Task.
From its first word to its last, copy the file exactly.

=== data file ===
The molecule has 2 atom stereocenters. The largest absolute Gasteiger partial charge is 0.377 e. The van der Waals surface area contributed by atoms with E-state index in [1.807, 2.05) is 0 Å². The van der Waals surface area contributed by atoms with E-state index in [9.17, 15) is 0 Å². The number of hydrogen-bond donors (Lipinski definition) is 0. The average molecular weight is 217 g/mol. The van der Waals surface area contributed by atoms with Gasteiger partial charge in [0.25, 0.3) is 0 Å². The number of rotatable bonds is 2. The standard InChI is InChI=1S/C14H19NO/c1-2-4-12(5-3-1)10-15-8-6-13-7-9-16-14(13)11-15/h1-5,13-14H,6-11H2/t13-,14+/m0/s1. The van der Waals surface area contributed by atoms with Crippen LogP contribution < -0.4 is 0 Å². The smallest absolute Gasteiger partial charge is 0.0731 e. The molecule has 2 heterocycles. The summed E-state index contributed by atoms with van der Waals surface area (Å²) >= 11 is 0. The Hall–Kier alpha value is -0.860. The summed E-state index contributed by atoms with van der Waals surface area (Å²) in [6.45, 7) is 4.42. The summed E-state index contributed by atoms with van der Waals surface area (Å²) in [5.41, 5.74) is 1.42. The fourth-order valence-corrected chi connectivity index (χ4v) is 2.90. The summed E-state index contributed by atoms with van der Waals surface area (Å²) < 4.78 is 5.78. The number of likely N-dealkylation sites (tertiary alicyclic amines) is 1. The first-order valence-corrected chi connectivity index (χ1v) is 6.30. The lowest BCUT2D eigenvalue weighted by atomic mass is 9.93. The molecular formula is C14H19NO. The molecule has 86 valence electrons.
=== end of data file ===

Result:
The molecule has 2 atom stereocenters. The largest absolute Gasteiger partial charge is 0.377 e. The van der Waals surface area contributed by atoms with E-state index in [1.807, 2.05) is 0 Å². The van der Waals surface area contributed by atoms with E-state index in [9.17, 15) is 0 Å². The number of hydrogen-bond donors (Lipinski definition) is 0. The average molecular weight is 217 g/mol. The van der Waals surface area contributed by atoms with Gasteiger partial charge in [0.25, 0.3) is 0 Å². The number of rotatable bonds is 2. The standard InChI is InChI=1S/C14H19NO/c1-2-4-12(5-3-1)10-15-8-6-13-7-9-16-14(13)11-15/h1-5,13-14H,6-11H2/t13-,14+/m0/s1. The van der Waals surface area contributed by atoms with Crippen LogP contribution < -0.4 is 0 Å². The smallest absolute Gasteiger partial charge is 0.0731 e. The molecule has 2 heterocycles. The summed E-state index contributed by atoms with van der Waals surface area (Å²) >= 11 is 0. The Hall–Kier alpha value is -0.860. The summed E-state index contributed by atoms with van der Waals surface area (Å²) in [6.45, 7) is 4.42. The summed E-state index contributed by atoms with van der Waals surface area (Å²) in [5.41, 5.74) is 1.42. The fourth-order valence-corrected chi connectivity index (χ4v) is 2.90. The summed E-state index contributed by atoms with van der Waals surface area (Å²) < 4.78 is 5.78. The number of likely N-dealkylation sites (tertiary alicyclic amines) is 1. The first-order valence-corrected chi connectivity index (χ1v) is 6.30. The lowest BCUT2D eigenvalue weighted by atomic mass is 9.93. The molecular formula is C14H19NO. The molecule has 86 valence electrons.